Successful advertising is about balancing the funnel
When building out a marketing strategy, brands and advertisers can either focus on activity that will drive an immediate response or work more toward changing brand perception, focusing on long-term growth.
A thorough approach would be to engage both tactics, with brand preference and familiarity increasing the gains from short-term cash-building activations. This starts with changing consumer behavior by making content timely and appropriate, harnessing what is happening in the customer’s reality to make the most of short-term activations, so the two approaches work in synergy.
Recent research from AudienceProject found that 60% of Brits felt online ads they receive are irrelevant to them. A further 37% felt that ads shown next to relevant and trustworthy content had a positive effect on brand perception. The audience is looking for the content, open to receiving the messaging and has much greater intent than when being chased around the internet and offered products they may have just purchased.
Advertisers can think more about brand uplift and brand loyalty to drive purchase intent by expanding their focus beyond the final transaction alone. Balancing upper- and lower-funnel activity with contextual targeting provides the opportunity to think about this in relation to a large audience seeking out high-quality content.
There is much greater scope to apply the same ideals across a range of media and platforms while curating the content for each audience – creating a better advertising experience and better longer-term outcomes. In fact, a recent study from contextual intelligence firm GumGum, conducted in partnership with neuroanalytics company SPARK Neuro, found that ads with the most contextual relevance elicited 43% more neural engagement and 2.2 times better ad recall.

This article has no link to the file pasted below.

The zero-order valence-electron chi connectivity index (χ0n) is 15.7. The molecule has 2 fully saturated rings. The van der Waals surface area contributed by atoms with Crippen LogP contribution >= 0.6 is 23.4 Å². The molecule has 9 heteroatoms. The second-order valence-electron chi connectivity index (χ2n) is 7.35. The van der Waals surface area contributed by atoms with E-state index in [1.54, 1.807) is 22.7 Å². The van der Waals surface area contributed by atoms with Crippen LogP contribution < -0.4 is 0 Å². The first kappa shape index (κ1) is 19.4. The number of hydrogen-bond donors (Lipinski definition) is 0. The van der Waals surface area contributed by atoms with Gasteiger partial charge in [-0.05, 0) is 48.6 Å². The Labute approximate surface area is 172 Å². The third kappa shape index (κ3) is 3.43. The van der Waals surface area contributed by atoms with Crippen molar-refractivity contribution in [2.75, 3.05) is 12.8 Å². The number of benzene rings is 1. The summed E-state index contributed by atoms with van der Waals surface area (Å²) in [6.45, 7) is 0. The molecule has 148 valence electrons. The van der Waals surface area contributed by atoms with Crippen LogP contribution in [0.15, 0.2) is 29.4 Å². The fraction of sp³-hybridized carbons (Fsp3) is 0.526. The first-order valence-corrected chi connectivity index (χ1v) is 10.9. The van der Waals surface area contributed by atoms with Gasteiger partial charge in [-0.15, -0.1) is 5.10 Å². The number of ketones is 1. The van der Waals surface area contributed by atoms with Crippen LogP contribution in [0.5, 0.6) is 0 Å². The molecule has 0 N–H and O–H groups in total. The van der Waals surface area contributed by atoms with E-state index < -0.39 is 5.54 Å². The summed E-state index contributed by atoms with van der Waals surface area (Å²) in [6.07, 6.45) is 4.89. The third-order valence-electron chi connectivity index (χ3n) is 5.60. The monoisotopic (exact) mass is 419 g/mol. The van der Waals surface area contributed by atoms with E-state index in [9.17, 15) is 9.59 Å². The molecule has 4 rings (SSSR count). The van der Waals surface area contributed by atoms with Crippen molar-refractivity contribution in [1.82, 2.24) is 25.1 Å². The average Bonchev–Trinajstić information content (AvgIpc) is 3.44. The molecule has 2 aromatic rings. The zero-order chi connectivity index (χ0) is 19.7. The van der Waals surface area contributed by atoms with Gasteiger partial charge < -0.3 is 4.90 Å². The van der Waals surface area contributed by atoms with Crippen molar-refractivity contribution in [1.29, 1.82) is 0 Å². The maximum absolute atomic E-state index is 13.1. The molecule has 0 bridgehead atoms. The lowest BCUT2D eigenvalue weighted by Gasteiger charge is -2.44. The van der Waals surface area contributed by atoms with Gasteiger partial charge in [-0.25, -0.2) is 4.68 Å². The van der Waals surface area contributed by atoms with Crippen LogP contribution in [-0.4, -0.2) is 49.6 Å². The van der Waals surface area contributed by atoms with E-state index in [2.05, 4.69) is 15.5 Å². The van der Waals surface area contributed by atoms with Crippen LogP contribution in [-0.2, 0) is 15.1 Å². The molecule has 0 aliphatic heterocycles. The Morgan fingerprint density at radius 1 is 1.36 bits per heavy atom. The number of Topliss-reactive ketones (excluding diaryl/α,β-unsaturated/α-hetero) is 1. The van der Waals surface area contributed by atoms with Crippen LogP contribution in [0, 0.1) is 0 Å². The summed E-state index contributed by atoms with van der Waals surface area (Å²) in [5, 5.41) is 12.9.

An opportunity for responsible digital investment
As brands think more strategically about how they serve and interact with their target audience, the purpose of their digital advertising investment also comes to the fore.
An easy mistake is chasing cheap impressions. Gone are the days of chasing scale for scale’s sake. This can lead to poor results when brands are placed next to unsuitable or low-quality content, with consumers bombarded with irrelevant ads, driving negative brand perception and adding little to long-term growth.
With contextual advertising, this level of targeting is not lost, but applied with a more human approach. The analysis of content ensures that it is suitable for the brand, so messaging is safer and advertising budget is spent on placing against high-quality content, leading to more responsible and diverse media investment. With the content being relevant and brand-suitable, advertising spend is not being directed toward unsavory websites or media.
Contextual is a back-to-basics approach to digital media in which programmers tailor content, and brands customize advertising for better overall user experience.
James Cornish is vice-president of international sales at Vevo.